Wednesday, September 12, 2012

Should You Go Organic?

With the increasing availability of organic foods in the supermarket, the choice to buy organic is an ever-confusing decision. This discussion is however, very relevant today. And it was all over the media last week, after the release of a new study evaluating whether organics were healthier. Should you buy organic foods all the time? Are there some foods you should buy organic and others in which it doesn't matter so much? Are organic foods really healthier? Overall--is organic worth the higher price tag?

Like for many nutrition-related questions, there is not a simple answer. There are nutritional, economic, health and environmental factors to consider when you make the decision to purchase, or not purchase, organic.

1. Are organic foods and food products really nutritionally superior?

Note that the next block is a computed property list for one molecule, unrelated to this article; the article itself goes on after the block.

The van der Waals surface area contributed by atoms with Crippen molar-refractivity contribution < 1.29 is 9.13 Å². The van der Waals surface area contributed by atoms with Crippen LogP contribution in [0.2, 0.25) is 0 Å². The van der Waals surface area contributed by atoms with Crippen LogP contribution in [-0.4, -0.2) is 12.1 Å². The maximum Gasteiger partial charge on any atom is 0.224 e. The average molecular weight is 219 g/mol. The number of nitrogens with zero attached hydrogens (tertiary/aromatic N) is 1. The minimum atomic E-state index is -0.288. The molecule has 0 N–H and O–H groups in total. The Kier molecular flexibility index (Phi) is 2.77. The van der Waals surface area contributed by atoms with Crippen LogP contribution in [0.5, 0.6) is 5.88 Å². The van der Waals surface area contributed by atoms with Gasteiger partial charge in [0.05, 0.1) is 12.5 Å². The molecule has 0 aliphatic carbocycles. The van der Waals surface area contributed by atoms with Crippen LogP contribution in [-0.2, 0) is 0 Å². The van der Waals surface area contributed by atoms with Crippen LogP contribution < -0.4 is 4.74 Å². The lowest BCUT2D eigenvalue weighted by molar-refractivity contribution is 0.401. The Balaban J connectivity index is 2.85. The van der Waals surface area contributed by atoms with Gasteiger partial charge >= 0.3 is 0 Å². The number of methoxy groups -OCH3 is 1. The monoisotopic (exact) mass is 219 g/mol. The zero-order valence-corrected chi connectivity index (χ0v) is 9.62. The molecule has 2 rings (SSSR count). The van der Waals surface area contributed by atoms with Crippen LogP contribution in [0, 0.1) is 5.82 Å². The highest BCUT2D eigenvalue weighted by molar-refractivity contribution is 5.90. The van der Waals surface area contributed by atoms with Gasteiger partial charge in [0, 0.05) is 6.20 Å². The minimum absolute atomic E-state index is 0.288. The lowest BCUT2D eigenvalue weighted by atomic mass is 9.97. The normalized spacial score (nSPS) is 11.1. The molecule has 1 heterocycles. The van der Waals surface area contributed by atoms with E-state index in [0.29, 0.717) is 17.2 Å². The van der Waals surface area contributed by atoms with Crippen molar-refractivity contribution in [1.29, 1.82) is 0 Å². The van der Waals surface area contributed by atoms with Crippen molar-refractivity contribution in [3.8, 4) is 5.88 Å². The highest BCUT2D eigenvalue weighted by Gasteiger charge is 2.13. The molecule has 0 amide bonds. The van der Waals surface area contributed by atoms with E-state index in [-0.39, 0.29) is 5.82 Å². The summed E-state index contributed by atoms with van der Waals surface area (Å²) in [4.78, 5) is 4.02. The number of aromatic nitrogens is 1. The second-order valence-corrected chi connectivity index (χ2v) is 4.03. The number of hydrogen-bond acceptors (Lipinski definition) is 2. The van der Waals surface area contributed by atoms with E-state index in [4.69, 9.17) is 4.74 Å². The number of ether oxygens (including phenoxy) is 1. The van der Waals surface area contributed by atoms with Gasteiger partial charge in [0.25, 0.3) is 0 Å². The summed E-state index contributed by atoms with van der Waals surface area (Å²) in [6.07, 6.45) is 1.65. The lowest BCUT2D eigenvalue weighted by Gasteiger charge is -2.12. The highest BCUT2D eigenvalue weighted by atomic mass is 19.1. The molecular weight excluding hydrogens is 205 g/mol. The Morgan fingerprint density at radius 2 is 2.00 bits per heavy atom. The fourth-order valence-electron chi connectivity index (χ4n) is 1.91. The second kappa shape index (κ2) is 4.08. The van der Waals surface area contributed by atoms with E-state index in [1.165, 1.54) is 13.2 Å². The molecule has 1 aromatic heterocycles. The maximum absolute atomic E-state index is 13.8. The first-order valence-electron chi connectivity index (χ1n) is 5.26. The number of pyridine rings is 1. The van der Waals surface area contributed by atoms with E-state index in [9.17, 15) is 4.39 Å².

Overall, they are not. So if your reasons for buying organic are to reap a nutritional reward, it's not worth the added cost. According to the newest study on organically-produced foods, a literature review of over 200 studies, there are not significantly more nutrients in organic fruits, vegetables and animal products. You get the same nutritional "bang" from conventionally-produced foods.

2.  Do organic foods contain fewer pesticides?
According to the Stanford review, yes. Organic produce contained about 30% lower incidence of pesticide residue (80% lower in the conclusion of a peer-reviewer of the study). That certainly sounds significant, but keep in mind that conventionally-grown produce was still within the EPA-set allowable safe limit for pesticide residue. If your goal is to minimize your intake of pesticides (since there have been some studies linking even low levels to harm), organics may be a better choice. However, there are other ways to minimize pesticide intake and not always buy organic.
  • Use a produce wash that helps to remove waxes and pesticides.